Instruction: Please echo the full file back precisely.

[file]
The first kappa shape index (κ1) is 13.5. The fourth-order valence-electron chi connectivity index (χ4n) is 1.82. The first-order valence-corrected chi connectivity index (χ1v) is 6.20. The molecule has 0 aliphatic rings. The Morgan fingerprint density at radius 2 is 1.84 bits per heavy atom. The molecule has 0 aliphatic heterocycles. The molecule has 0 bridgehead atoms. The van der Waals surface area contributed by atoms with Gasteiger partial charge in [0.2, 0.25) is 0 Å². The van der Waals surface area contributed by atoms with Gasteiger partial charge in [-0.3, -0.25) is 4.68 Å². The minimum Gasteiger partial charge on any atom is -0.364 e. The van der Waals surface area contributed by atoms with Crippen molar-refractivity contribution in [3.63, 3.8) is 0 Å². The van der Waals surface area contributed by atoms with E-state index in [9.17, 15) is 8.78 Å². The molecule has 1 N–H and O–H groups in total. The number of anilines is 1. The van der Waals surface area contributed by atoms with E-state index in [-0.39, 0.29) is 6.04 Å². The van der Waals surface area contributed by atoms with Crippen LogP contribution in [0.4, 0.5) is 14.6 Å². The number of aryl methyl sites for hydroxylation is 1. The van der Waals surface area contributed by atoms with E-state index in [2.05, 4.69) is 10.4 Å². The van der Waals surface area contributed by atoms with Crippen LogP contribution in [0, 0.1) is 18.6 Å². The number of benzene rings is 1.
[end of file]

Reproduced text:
The first kappa shape index (κ1) is 13.5. The fourth-order valence-electron chi connectivity index (χ4n) is 1.82. The first-order valence-corrected chi connectivity index (χ1v) is 6.20. The molecule has 0 aliphatic rings. The Morgan fingerprint density at radius 2 is 1.84 bits per heavy atom. The molecule has 0 aliphatic heterocycles. The molecule has 0 bridgehead atoms. The van der Waals surface area contributed by atoms with Gasteiger partial charge in [0.2, 0.25) is 0 Å². The van der Waals surface area contributed by atoms with Gasteiger partial charge in [-0.3, -0.25) is 4.68 Å². The minimum Gasteiger partial charge on any atom is -0.364 e. The van der Waals surface area contributed by atoms with Crippen molar-refractivity contribution in [3.63, 3.8) is 0 Å². The van der Waals surface area contributed by atoms with E-state index in [9.17, 15) is 8.78 Å². The molecule has 1 N–H and O–H groups in total. The number of anilines is 1. The van der Waals surface area contributed by atoms with E-state index in [-0.39, 0.29) is 6.04 Å². The van der Waals surface area contributed by atoms with Crippen LogP contribution in [0.4, 0.5) is 14.6 Å². The number of aryl methyl sites for hydroxylation is 1. The van der Waals surface area contributed by atoms with E-state index in [2.05, 4.69) is 10.4 Å². The van der Waals surface area contributed by atoms with Crippen LogP contribution in [0, 0.1) is 18.6 Å². The number of benzene rings is 1.